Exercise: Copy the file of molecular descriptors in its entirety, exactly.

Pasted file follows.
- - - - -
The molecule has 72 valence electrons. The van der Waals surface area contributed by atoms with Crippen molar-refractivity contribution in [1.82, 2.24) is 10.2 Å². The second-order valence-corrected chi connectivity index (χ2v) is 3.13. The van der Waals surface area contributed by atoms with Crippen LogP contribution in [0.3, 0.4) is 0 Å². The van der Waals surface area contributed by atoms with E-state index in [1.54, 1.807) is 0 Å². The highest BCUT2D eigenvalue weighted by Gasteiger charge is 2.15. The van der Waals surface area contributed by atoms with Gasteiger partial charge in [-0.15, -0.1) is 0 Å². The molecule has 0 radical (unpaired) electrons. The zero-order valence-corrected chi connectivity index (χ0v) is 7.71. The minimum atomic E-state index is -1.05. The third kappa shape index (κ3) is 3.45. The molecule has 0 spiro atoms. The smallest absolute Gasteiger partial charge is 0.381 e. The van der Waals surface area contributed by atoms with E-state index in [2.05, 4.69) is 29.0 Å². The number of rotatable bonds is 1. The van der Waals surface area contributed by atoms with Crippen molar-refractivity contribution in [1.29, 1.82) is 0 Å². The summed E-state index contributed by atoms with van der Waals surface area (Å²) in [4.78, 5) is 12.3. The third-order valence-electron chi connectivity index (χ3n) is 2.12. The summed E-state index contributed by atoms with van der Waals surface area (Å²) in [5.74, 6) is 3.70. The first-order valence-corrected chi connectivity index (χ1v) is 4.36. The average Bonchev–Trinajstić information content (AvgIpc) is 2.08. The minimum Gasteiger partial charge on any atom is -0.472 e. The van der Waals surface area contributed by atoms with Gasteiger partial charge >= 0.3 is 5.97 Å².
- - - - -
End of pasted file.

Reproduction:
The molecule has 72 valence electrons. The van der Waals surface area contributed by atoms with Crippen molar-refractivity contribution in [1.82, 2.24) is 10.2 Å². The second-order valence-corrected chi connectivity index (χ2v) is 3.13. The van der Waals surface area contributed by atoms with Crippen LogP contribution in [0.3, 0.4) is 0 Å². The van der Waals surface area contributed by atoms with E-state index in [1.54, 1.807) is 0 Å². The highest BCUT2D eigenvalue weighted by Gasteiger charge is 2.15. The van der Waals surface area contributed by atoms with Gasteiger partial charge in [-0.15, -0.1) is 0 Å². The molecule has 0 radical (unpaired) electrons. The zero-order valence-corrected chi connectivity index (χ0v) is 7.71. The minimum atomic E-state index is -1.05. The third kappa shape index (κ3) is 3.45. The molecule has 0 spiro atoms. The smallest absolute Gasteiger partial charge is 0.381 e. The van der Waals surface area contributed by atoms with E-state index in [2.05, 4.69) is 29.0 Å². The number of rotatable bonds is 1. The van der Waals surface area contributed by atoms with Crippen molar-refractivity contribution in [1.29, 1.82) is 0 Å². The summed E-state index contributed by atoms with van der Waals surface area (Å²) in [4.78, 5) is 12.3. The third-order valence-electron chi connectivity index (χ3n) is 2.12. The summed E-state index contributed by atoms with van der Waals surface area (Å²) in [5.74, 6) is 3.70. The first-order valence-corrected chi connectivity index (χ1v) is 4.36. The average Bonchev–Trinajstić information content (AvgIpc) is 2.08. The minimum Gasteiger partial charge on any atom is -0.472 e. The van der Waals surface area contributed by atoms with Gasteiger partial charge >= 0.3 is 5.97 Å².